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How to make money from stock trading

DR PESA
By Wainaina Wambu | April 10th 2021

In Kenya and abroad, the stock market has minted millionaires. 

It is where Warren Buffet, one of the world’s richest men, made the bulk of his Sh8 trillion net worth. 

More Kenyans, including “small investors” with as little as Sh10,000, are now trading in the stock market hoping to strike it big.

However, there are some tricks to it. These include patience, the right expertise, correct timing and even luck. 

But how does one start, or why should one invest in the Nairobi Securities Exchange (NSE) – one of Kenya’s easiest ways to own a company or a chain of them?

An employee makes notes in front of an electronic stock information screen inside the Nairobi Securities Exchange Ltd. (NSE), in Nairobi, Kenya, on Tuesday, Dec. 8, 2015.

How to start trading in stocks

The first step is to open a central depository system (CDS) account, which will enable buy and sell shares and other securities. It is also important to remember that you are not an expert. This is where stockbrokers come in. They will help you set up the account. 

A good broker will give you advice on the available stocks, how companies are performing, and at what point you should buy or sell.

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After you deposit your funds with them, they will execute the trading for you and your returns will be deposited in your account. 

What kind of investor will you be?

You can choose to either be a medium-term investor or a long-term one. You can also be both.

Warren Buffet, the world’s greatest investor, uses the long-term strategy which requires patience. He identifies low-valued stocks with growth potential.

Being a long-term investor, you earn annual dividends. The minimum number of shares you can buy is 100. There’s no limit to the number of companies you can own shares in.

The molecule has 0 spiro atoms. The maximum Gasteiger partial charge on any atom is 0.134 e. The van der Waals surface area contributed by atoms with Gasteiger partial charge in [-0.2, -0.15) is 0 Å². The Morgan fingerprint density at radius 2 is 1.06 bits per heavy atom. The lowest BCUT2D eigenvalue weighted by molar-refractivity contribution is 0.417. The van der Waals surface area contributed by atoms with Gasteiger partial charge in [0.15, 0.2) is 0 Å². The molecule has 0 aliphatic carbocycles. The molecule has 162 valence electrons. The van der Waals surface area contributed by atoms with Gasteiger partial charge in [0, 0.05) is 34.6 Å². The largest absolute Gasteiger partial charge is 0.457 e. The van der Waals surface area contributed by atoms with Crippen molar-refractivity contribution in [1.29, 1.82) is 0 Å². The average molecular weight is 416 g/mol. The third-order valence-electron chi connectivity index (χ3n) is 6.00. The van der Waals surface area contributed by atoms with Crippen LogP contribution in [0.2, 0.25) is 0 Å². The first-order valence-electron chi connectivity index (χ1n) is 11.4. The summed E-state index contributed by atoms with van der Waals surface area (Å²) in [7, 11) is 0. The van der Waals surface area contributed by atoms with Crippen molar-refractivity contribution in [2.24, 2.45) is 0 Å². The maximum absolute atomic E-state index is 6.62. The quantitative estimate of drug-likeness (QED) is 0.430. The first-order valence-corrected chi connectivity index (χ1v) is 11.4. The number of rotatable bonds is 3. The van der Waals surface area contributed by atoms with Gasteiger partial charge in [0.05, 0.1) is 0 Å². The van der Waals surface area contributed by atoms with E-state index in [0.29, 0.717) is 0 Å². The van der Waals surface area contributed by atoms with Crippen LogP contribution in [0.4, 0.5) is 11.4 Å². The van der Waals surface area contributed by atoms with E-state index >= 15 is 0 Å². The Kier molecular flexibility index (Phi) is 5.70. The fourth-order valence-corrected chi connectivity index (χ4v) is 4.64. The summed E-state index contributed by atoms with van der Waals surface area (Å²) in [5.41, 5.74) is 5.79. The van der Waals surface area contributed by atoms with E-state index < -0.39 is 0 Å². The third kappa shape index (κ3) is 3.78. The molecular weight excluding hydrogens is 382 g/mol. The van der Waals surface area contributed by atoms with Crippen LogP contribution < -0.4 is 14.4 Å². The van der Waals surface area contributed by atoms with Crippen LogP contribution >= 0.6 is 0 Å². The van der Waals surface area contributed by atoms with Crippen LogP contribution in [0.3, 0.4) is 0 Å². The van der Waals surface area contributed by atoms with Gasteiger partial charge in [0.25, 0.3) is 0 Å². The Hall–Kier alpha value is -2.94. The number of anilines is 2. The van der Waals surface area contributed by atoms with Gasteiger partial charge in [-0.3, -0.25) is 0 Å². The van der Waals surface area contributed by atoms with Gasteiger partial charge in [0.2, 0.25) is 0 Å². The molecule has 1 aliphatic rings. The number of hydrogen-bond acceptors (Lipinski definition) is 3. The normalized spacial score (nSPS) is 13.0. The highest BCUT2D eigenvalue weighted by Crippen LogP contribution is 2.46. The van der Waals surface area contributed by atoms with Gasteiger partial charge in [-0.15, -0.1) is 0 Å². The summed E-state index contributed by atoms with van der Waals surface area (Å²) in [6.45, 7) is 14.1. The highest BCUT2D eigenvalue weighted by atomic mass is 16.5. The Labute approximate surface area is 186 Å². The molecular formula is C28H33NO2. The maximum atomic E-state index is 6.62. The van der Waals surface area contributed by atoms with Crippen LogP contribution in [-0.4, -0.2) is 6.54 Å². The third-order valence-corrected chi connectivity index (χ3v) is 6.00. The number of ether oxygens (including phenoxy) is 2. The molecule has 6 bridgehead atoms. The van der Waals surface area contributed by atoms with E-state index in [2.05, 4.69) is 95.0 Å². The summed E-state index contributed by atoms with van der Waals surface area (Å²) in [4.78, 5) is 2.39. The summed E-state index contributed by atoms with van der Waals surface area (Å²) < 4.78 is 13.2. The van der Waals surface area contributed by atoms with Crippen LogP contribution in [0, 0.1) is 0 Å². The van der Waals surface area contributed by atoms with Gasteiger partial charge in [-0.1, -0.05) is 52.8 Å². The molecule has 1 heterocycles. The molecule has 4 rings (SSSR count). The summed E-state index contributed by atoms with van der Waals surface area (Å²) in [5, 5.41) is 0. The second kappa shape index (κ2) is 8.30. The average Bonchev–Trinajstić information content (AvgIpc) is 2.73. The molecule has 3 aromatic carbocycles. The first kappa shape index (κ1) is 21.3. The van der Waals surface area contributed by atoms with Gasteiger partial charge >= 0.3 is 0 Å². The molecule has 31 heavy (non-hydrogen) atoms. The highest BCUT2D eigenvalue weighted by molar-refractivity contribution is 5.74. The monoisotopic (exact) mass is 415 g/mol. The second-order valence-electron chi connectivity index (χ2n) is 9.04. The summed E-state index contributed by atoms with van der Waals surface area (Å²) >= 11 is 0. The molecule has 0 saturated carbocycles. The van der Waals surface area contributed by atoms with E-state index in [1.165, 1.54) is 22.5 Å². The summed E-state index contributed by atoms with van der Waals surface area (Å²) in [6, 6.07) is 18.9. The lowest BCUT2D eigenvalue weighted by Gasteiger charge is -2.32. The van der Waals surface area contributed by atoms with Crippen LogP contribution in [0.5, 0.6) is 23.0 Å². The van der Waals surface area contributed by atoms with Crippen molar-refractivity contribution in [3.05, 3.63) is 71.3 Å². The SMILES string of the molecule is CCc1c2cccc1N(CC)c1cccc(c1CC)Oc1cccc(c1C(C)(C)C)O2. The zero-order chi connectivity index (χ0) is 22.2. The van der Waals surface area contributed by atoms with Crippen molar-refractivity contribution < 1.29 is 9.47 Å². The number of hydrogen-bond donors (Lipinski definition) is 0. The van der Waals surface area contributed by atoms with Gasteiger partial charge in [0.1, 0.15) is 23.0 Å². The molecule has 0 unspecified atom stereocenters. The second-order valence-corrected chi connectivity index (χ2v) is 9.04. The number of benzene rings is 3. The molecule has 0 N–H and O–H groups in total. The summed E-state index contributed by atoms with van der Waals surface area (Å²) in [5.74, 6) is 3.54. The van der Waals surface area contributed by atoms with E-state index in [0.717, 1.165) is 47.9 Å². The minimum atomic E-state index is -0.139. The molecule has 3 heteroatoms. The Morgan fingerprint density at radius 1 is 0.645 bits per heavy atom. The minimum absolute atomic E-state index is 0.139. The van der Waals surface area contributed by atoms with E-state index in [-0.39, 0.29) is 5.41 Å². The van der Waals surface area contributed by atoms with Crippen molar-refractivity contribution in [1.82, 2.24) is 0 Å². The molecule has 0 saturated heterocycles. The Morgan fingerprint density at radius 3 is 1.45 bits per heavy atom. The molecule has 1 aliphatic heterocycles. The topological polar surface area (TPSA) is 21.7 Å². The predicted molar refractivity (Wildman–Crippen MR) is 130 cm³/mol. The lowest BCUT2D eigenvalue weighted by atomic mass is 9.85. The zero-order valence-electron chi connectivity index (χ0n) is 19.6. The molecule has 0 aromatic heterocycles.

Here, patience is key and it’s important to not get frustrated.

There are also outside factors that can make a stock market offer good returns.

They include an economic slump such as the one brought about by the coronavirus pandemic.

Companies perform well when the economy is doing well.

Being a medium-term investor might mean you approach the stock market with a trading objective.

Share prices normally go up and down guided by the demand and supply forces.

This is why you need an expert to guide you when to buy or offload. 

Which are the best counters at the NSE?

You can perhaps start by reviewing the NSE 20 Share Index, which comprises the top 20 best performing counters.

At some point this year, about five stocks in the above category held over 75 per cent of all investor wealth at the bourse.

These were Safaricom, Equity Bank, East African Breweries Limited, Kenya Commercial Bank and Co-operative Bank which accounted for Sh1.85 trillion.

It is not hard to see why investors focused on these five companies instead of spreading their risks across the 65 counters that make the NSE. 

Follow the top investors

Every stock market always has that one shrewd investor. Kenya is no different.

There are a select few who have got so good at it that it’s crucial one assesses their behaviour in the market.

A 2019 wealth report by Knight Frank showed that Kenya’s super-rich put 25 per cent of their money in listed public companies. 

The stock market was estimated to have minted over 9,000 dollar millionaires in 2019.

Most of their stocks seem to be in companies dealing in financial services, agriculture, technology, energy and manufacturing. 

Know your company

When one buys shares, they automatically become owners. They partake in the spoils and losses of a company.

So it’s important to follow the progress of the company.

This means perusing financial statements, attending Annual General Meetings, asking questions and holding company executives to account.

This is not to mean that you avoid “ambitious” companies shaking up the market with an innovative product.

Buy when prices are low

This is one of the guiding principles for most investors and requires constant monitoring of the stock market for low hanging fruits.  

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